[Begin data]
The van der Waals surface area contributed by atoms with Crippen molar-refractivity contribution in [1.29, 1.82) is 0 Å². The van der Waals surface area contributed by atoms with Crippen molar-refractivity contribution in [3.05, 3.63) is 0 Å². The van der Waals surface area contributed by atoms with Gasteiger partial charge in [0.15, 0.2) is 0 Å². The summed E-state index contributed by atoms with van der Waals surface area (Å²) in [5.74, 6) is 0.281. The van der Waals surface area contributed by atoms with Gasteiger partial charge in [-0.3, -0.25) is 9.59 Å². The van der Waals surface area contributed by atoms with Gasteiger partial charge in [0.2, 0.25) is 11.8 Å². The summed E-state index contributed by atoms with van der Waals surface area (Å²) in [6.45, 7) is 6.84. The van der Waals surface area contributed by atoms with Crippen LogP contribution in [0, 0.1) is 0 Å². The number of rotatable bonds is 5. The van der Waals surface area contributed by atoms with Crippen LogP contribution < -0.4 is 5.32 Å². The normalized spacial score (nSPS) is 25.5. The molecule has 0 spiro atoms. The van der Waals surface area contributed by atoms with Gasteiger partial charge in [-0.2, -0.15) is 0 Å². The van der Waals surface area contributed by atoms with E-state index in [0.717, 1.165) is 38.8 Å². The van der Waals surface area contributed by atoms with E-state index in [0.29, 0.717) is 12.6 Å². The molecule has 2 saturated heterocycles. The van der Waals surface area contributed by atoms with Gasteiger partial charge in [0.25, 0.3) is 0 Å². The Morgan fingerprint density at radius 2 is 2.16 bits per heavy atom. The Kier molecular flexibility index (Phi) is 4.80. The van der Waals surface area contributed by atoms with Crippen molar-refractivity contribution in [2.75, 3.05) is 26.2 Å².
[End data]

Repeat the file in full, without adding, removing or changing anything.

The van der Waals surface area contributed by atoms with Crippen molar-refractivity contribution in [1.29, 1.82) is 0 Å². The van der Waals surface area contributed by atoms with Crippen molar-refractivity contribution in [3.05, 3.63) is 0 Å². The van der Waals surface area contributed by atoms with Gasteiger partial charge in [0.15, 0.2) is 0 Å². The summed E-state index contributed by atoms with van der Waals surface area (Å²) in [5.74, 6) is 0.281. The van der Waals surface area contributed by atoms with Gasteiger partial charge in [-0.3, -0.25) is 9.59 Å². The van der Waals surface area contributed by atoms with Gasteiger partial charge in [0.2, 0.25) is 11.8 Å². The summed E-state index contributed by atoms with van der Waals surface area (Å²) in [6.45, 7) is 6.84. The van der Waals surface area contributed by atoms with Crippen LogP contribution in [0, 0.1) is 0 Å². The number of rotatable bonds is 5. The van der Waals surface area contributed by atoms with Crippen LogP contribution < -0.4 is 5.32 Å². The normalized spacial score (nSPS) is 25.5. The molecule has 0 spiro atoms. The van der Waals surface area contributed by atoms with Gasteiger partial charge in [-0.2, -0.15) is 0 Å². The van der Waals surface area contributed by atoms with E-state index in [0.717, 1.165) is 38.8 Å². The van der Waals surface area contributed by atoms with E-state index in [0.29, 0.717) is 12.6 Å². The molecule has 2 saturated heterocycles. The van der Waals surface area contributed by atoms with Gasteiger partial charge in [0.25, 0.3) is 0 Å². The Morgan fingerprint density at radius 2 is 2.16 bits per heavy atom. The Kier molecular flexibility index (Phi) is 4.80. The van der Waals surface area contributed by atoms with Crippen molar-refractivity contribution in [2.75, 3.05) is 26.2 Å².